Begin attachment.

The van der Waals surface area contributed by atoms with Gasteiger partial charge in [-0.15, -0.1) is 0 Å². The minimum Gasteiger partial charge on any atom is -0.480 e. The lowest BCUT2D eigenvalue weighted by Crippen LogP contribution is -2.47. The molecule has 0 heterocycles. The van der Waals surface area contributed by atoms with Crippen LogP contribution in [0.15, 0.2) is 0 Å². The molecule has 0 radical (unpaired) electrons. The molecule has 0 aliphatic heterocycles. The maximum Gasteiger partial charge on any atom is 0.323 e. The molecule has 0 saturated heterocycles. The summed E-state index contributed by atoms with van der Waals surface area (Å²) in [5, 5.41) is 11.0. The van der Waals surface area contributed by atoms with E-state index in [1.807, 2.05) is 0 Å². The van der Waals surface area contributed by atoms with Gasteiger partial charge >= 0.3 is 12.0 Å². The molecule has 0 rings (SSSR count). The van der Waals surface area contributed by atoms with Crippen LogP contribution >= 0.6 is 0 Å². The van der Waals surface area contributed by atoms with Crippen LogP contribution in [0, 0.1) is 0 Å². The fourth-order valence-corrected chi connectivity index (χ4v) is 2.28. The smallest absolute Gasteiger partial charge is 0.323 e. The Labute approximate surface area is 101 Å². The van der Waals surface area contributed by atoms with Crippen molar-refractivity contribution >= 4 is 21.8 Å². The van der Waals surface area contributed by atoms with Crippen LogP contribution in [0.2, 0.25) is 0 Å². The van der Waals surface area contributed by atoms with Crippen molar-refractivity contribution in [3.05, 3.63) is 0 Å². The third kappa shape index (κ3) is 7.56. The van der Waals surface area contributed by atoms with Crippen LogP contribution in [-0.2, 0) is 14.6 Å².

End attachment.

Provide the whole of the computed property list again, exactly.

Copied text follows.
The van der Waals surface area contributed by atoms with Gasteiger partial charge in [-0.15, -0.1) is 0 Å². The minimum Gasteiger partial charge on any atom is -0.480 e. The lowest BCUT2D eigenvalue weighted by Crippen LogP contribution is -2.47. The molecule has 0 heterocycles. The van der Waals surface area contributed by atoms with Crippen LogP contribution in [0.15, 0.2) is 0 Å². The molecule has 0 radical (unpaired) electrons. The molecule has 0 aliphatic heterocycles. The maximum Gasteiger partial charge on any atom is 0.323 e. The molecule has 0 saturated heterocycles. The summed E-state index contributed by atoms with van der Waals surface area (Å²) in [5, 5.41) is 11.0. The van der Waals surface area contributed by atoms with E-state index in [1.807, 2.05) is 0 Å². The van der Waals surface area contributed by atoms with Gasteiger partial charge >= 0.3 is 12.0 Å². The molecule has 0 rings (SSSR count). The van der Waals surface area contributed by atoms with Crippen LogP contribution >= 0.6 is 0 Å². The van der Waals surface area contributed by atoms with Crippen LogP contribution in [0, 0.1) is 0 Å². The fourth-order valence-corrected chi connectivity index (χ4v) is 2.28. The smallest absolute Gasteiger partial charge is 0.323 e. The Labute approximate surface area is 101 Å². The van der Waals surface area contributed by atoms with Crippen molar-refractivity contribution >= 4 is 21.8 Å². The van der Waals surface area contributed by atoms with Crippen LogP contribution in [0.2, 0.25) is 0 Å². The van der Waals surface area contributed by atoms with Crippen molar-refractivity contribution in [3.05, 3.63) is 0 Å². The third kappa shape index (κ3) is 7.56. The van der Waals surface area contributed by atoms with Crippen LogP contribution in [-0.2, 0) is 14.6 Å².